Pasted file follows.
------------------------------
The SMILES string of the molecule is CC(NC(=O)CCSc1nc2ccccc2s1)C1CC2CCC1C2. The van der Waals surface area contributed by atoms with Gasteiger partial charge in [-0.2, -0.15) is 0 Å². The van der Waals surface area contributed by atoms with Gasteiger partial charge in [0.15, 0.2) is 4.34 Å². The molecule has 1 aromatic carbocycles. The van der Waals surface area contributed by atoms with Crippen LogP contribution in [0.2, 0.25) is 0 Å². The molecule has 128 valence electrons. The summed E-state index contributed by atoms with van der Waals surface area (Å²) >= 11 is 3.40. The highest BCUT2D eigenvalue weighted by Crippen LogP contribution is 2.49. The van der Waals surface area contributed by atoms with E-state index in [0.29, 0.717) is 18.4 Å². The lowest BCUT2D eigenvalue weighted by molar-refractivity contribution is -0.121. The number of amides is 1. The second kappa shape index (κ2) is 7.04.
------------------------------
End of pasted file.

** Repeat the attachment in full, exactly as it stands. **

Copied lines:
The SMILES string of the molecule is CC(NC(=O)CCSc1nc2ccccc2s1)C1CC2CCC1C2. The van der Waals surface area contributed by atoms with Gasteiger partial charge in [-0.2, -0.15) is 0 Å². The van der Waals surface area contributed by atoms with Gasteiger partial charge in [0.15, 0.2) is 4.34 Å². The molecule has 1 aromatic carbocycles. The van der Waals surface area contributed by atoms with Crippen LogP contribution in [0.2, 0.25) is 0 Å². The molecule has 128 valence electrons. The summed E-state index contributed by atoms with van der Waals surface area (Å²) >= 11 is 3.40. The highest BCUT2D eigenvalue weighted by Crippen LogP contribution is 2.49. The van der Waals surface area contributed by atoms with E-state index in [0.29, 0.717) is 18.4 Å². The lowest BCUT2D eigenvalue weighted by molar-refractivity contribution is -0.121. The number of amides is 1. The second kappa shape index (κ2) is 7.04.